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PSC wins

10 Sep 2019

PSC wins Image

By Alex Dalziel

Photography Studies College (PSC) staff and students cleaned up at the 2019 AIPP Australian Professional Photography Awards (APPA) last month, winning 19 awards including the coveted Ilford Trophy for highest scoring print.

Hosted by the Australian Institute for Professional Photography (AIPP), the Ilford Trophy is awarded to the highest-scoring print of the event and was taken out by Mandarine Montgomery with her surrealist landscape print Waiting for the Rain

Mandarine is PSC’s communications and future students coordinator, and like most who work at PSC, has a storied background in photography. 

She said that her creativity was a product of her mother, who was a fashion illustrator in Melbourne. Photography became her passion when she was given an Olympus OM10 camera at the age of 15. 

“I used to lock myself in the darkroom in year 12 while everybody would be out at lunch, just doing prints,” Mandarine said. 

Mandarine won her first photography competition when she was 20 and was presented with the $600 prize by then Victorian Premier Joan Kirner. She boldly asked the Premier if she could do a portrait of her, which she agreed to. Mandarine said that the experience gave her confidence in her photographic ability.

“It showed me that I could earn money from photography and that I could access people and opportunities that I wouldn’t normally be able to,” she said.  

Since then, Mandarine has won over 50 awards at various AIPP events, as well as several international competitions and the Australian portrait photographer of the year in 2013. 

Her winning print Waiting for the Rain is a monochrome surrealist landscape piece that depicts a desolate landscape in the middle of a drought. Like a lot of her photography, the image is a photomontage composed of multiple different elements in the vein of American photographer Jerry Uelsmann.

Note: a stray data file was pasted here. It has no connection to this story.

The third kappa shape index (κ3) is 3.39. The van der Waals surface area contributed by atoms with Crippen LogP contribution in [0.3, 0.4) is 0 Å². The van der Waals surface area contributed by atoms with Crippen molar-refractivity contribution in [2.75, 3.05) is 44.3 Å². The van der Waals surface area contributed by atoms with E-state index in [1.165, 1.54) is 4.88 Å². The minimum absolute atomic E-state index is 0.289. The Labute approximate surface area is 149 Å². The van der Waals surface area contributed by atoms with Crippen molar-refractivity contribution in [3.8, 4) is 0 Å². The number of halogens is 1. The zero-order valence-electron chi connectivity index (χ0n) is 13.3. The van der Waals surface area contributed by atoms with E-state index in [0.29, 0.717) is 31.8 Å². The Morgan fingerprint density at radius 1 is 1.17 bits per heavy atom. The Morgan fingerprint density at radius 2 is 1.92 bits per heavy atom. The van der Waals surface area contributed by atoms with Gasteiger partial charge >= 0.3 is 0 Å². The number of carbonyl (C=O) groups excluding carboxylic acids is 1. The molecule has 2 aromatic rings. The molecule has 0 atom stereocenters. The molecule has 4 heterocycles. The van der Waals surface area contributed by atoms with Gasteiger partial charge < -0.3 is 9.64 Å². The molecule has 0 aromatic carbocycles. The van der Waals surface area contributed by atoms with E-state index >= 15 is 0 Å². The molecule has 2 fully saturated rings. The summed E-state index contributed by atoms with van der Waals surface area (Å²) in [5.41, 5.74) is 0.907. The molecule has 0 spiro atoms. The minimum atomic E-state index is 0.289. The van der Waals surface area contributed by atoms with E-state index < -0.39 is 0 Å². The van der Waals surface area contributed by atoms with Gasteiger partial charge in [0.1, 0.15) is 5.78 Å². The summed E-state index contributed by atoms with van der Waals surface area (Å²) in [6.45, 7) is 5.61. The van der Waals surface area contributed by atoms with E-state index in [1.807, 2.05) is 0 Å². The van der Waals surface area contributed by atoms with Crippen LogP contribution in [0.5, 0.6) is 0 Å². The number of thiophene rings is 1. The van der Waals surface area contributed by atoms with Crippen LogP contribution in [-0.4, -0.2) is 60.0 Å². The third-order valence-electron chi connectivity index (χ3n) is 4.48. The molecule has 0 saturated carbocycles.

The idea and pictures for the print came from a trip to Kangaroo Island. 

“When I went to Kangaroo Island the landscape was very parched and dry, it looked like a moonscape in parts. So, I took a lot of landscape photographs as well as different elements that I knew that I might use later on,” she said. 

“I always like to do something a bit surreal, so I wanted to create something that was a visually thought-provoking expression of drought.” 

The AIPP awards use a scoring system out of 100, with a panel of judges assigning scores to photos without knowing the photographer. Photos given a score over 80 are given awards, with photos scoring over 90 receiving a gold award, and photos over 95 receiving a gold award with distinction. Waiting for the Rain received a score of 97. 

During the category judging, which happened from August 9 - 12, Mandarine was in the hospital with her mother who was ill at the time.

Initially Mandarine was supposed to be on a judge’s panel but had to live stream the event in the hospital room, sitting on her mum’s hospital bed. 

“When the image came up and I scored gold straight up I started crying. It felt like I was in a dream,” she said.

“On the Awards presentation night, I was unaware that my image had scored the highest as there were a few other gold distinctions too. One of my friends saw the look on my face when I won and said it was absolute disbelief, I couldn’t get out of the chair for a minute.”

In total, PSC students won 18 awards between them, with students Susan Brunialti and Kim Nguyen scoring gold. 

Fourth-year advanced diploma student Susan Brunialti scored 91 for her print Solitude, inspired by Australian painter Jeffery Smart. She said that winning the award helped consolidate her learning and gave her confidence to spring from.

“It felt quite exciting. I was squealing, never in my wildest dreams did I think that I would win gold at an AIPP event,” Ms Brunialti said.

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